5. What other Child Support Resources are there:
6. How do I get Child Support?You must have a court order to receive child support. A court order for child support establishes the monetary support order for your child(ren) as well as other orders for health insurance and child care. Even if the non-custodial parent is willing to sign a voluntary agreement to pay child support, it must be approved by a court.
7. How are Support Orders calculated?
The courts use mandatory guidelines to make fair and consistent child support orders.
8. How will I get my Child Support Payment?
Non IV-D Income Withholding customers must report name and address changes to SES Non IV-D, P.O. Box 65, Vernon, CT 06066, or by calling 1-800-228-5437.
Services provided by the State Disbursement Unit (SDU):
The SDU is responsible for all functions associated with the processing of the income withholding payment. These responsibilities are governed by CGS sec. 52-362 and a contract between the SDU and the State of Connecticut. In general, you can expect that the SDU will:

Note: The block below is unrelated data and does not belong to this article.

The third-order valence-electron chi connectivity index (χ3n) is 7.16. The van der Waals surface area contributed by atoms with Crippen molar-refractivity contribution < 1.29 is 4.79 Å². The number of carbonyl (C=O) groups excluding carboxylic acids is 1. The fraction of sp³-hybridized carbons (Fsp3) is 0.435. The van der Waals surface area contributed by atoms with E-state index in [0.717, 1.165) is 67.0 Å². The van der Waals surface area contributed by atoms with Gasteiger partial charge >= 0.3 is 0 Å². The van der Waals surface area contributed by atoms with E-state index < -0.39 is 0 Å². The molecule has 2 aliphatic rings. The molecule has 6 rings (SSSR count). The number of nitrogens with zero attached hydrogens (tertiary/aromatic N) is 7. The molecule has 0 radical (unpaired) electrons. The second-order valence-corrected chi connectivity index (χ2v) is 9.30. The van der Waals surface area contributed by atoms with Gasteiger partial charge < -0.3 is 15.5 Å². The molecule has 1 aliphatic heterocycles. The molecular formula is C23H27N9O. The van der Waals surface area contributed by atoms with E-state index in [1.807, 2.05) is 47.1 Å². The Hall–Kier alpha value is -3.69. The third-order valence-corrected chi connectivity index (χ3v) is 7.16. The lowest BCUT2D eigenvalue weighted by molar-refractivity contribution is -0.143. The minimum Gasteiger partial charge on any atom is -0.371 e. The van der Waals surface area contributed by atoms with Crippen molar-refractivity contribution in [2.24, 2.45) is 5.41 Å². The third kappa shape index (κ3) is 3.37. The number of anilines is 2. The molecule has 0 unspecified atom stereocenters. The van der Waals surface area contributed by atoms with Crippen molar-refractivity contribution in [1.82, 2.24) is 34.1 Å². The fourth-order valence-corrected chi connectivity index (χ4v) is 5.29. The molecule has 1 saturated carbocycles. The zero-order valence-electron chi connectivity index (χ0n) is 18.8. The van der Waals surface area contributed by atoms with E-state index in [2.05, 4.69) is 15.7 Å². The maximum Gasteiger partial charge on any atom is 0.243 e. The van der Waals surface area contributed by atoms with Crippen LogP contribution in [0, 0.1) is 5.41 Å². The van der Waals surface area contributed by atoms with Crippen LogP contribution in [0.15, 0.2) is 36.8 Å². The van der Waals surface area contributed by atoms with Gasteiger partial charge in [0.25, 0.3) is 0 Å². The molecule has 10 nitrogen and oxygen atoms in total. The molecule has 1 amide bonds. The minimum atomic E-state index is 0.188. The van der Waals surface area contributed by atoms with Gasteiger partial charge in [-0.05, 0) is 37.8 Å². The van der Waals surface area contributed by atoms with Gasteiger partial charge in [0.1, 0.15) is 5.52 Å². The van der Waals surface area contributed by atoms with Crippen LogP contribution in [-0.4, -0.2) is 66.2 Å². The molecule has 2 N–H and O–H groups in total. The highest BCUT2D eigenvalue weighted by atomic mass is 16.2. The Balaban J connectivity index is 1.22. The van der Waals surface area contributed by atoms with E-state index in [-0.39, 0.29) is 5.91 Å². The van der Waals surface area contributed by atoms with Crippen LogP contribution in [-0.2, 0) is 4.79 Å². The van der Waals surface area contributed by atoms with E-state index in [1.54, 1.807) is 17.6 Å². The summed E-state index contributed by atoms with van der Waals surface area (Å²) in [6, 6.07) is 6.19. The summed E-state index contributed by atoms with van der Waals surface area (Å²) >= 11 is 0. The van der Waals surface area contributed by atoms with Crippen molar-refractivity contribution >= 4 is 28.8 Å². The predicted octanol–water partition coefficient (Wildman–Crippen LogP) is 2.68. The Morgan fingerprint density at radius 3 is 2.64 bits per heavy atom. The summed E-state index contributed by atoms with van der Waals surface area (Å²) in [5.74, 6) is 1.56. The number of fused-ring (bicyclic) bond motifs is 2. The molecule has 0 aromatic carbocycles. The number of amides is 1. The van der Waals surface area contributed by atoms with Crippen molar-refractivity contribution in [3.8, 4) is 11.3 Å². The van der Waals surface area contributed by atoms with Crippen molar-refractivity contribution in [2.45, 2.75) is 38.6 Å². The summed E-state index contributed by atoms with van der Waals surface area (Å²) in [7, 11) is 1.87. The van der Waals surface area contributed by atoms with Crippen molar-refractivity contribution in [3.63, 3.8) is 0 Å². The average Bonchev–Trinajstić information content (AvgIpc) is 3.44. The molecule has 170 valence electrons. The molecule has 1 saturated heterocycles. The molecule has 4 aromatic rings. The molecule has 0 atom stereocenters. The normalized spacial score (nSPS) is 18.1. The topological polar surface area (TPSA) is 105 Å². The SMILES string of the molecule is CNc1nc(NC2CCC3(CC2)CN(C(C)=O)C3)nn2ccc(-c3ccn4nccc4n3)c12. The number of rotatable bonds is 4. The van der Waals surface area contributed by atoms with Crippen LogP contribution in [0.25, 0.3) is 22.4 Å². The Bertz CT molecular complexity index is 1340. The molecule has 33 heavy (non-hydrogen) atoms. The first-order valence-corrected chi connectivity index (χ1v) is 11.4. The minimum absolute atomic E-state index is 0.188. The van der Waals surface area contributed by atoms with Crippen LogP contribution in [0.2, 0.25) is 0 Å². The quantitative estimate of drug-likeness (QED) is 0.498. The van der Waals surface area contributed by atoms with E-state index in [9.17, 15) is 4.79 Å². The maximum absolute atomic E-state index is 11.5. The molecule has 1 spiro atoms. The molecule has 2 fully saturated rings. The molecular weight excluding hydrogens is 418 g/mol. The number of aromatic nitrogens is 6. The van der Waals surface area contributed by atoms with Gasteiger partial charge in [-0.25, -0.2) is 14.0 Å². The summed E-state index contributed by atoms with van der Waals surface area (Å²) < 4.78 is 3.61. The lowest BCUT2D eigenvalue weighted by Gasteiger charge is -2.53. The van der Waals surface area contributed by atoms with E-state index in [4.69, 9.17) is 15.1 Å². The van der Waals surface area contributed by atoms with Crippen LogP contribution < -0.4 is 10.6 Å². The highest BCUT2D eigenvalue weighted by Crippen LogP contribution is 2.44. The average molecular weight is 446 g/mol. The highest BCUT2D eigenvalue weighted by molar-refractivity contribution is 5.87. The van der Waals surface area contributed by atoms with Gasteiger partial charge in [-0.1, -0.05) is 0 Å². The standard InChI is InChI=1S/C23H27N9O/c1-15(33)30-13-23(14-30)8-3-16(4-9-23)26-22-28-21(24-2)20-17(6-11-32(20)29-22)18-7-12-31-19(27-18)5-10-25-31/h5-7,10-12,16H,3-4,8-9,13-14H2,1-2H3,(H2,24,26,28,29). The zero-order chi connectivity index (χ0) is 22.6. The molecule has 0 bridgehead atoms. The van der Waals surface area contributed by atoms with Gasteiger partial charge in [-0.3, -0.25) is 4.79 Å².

What the SDU needs from you (IV-D Customer)
To insure the prompt processing of your child's support payment the SDU needs accurate and up-to-date information. Any changes to the information originally provided to the IV-D Program must be reported to the Support Enforcement Services Unit office handling your case. This includes:
What the SDU needs from you (NON IV-D Customer)
Non IV-D Income Withholding customers must provide the state with information to allow for the creation of an account with the SDU. Non IV-D customers MUST complete a Case Input Record Non IV-D Income Withholding (JD-FM-150) and mail it, along with a signed original Withholding Order for Support (JD-FM-1), to SES Non IV-D, P.O. Box 65, Vernon, CT 06066. The Non IV-D unit will create an account with the SDU and serve, via certified mail, the withholding order on the employer (or source of income).
Non IV-D Income Withholding customers must report name and address changes, in writing, to SES Non IV-D, P.O. Box 65, Vernon, CT 06066.
Changes in employment or source of income, or changes
to the income withholding order must be recorded on the CASE INPUT RECORD
NON IV-D INCOME WITHHOLDING (JD-FM-150) and mailed to the PO Box listed